Sub-second periodicity in a fast radio burst

18 Jul 2021  ·  The CHIME/FRB Collaboration, Bridget C. Andersen, Kevin Bandura, Mohit Bhardwaj, P. J. Boyle, Charanjot Brar, Daniela Breitman, Tomas Cassanelli, Shami Chatterjee, Pragya Chawla, Jean-François Cliche, Davor Cubranic, Alice P. Curtin, Meiling Deng, Matt Dobbs, Fengqiu Adam Dong, Emmanuel Fonseca, B. M. Gaensler, Utkarsh Giri, Deborah C. Good, Alex S. Hill, Alexander Josephy, J. F. Kaczmarek, Zarif Kader, Joseph Kania, Victoria M. Kaspi, Calvin Leung, D. Z. Li, Hsiu-Hsien Lin, Kiyoshi W. Masui, Ryan Mckinven, Juan Mena-Parra, Marcus Merryfield, B. W. Meyers, D. Michilli, Arun Naidu, Laura Newburgh, C. Ng, Anna Ordog, Chitrang Patel, Aaron B. Pearlman, Ue-Li Pen, Emily Petroff, Ziggy Pleunis, Masoud Rafiei-Ravandi, Mubdi Rahman, Scott Ransom, Andre Renard, Pranav Sanghavi, Paul Scholz, J. Richard Shaw, Kaitlyn Shin, Seth R. Siegel, Saurabh Singh, Kendrick Smith, Ingrid Stairs, Chia Min Tan, Shriharsh P. Tendulkar, Keith Vanderlinde, D. V. Wiebe, Dallas Wulf, Andrew Zwaniga ·

The origin of fast radio bursts (FRBs), millisecond-duration flashes of radio waves that are visible at distances of billions of light-years, remains an open astrophysical question. Here we report the detection of the multi-component FRB 20191221A with the Canadian Hydrogen Intensity Mapping Experiment Fast Radio Burst Project (CHIME/FRB), and the identification of a periodic separation of 216.8(1) ms between its components with a significance of 6.5 sigmas... The long (~ 3 s) duration and nine or more components forming the pulse profile make this source an outlier in the FRB population. We also report two additional FRBs, 20210206A and 20210213A, whose multi-component pulse profiles show some indication of periodic separations of 2.8(1) and 10.7(1) ms, respectively, suggesting the possible existence of a group of FRBs with complex and periodic pulse profiles. Such short periodicities provide strong evidence for a neutron-star origin of these events. Moreover, our detections favour emission arising from the neutron-star magnetosphere, as opposed to emission regions located further away from the star, as predicted by some models. Possible explanations for the observed periodicity include super-giant pulses from a neutron star that are possibly related to a magnetar outburst and interacting neutron stars in a binary system. read more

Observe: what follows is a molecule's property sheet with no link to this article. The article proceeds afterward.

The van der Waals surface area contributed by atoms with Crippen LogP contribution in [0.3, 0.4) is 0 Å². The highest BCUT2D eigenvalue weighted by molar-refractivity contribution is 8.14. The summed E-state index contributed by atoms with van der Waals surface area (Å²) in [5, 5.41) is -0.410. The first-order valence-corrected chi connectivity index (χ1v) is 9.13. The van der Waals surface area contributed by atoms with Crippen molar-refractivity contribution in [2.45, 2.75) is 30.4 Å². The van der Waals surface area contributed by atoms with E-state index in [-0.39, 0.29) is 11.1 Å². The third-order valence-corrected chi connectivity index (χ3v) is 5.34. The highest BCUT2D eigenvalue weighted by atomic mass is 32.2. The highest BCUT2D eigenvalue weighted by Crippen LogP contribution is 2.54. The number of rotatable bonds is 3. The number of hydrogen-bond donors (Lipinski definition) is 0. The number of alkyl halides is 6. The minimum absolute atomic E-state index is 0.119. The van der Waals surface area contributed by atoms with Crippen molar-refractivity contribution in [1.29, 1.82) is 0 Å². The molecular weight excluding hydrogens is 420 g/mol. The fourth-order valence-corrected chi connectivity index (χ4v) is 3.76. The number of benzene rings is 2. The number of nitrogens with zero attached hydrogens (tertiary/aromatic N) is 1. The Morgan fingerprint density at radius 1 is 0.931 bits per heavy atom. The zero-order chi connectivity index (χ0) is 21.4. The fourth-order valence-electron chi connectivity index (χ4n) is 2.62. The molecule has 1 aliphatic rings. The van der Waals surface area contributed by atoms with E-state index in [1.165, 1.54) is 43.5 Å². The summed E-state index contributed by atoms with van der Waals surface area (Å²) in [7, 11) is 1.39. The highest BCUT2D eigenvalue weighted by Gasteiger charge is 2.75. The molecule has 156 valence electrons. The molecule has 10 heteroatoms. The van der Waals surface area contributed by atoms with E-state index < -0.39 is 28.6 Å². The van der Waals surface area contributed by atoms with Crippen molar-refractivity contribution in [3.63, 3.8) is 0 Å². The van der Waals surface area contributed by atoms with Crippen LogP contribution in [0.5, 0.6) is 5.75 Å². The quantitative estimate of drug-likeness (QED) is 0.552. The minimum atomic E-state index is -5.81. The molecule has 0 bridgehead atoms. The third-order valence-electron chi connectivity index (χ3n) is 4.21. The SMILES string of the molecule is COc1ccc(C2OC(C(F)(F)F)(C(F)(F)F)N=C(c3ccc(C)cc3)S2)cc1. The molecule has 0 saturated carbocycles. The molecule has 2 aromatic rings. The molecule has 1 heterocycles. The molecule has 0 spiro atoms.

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High Energy Astrophysical Phenomena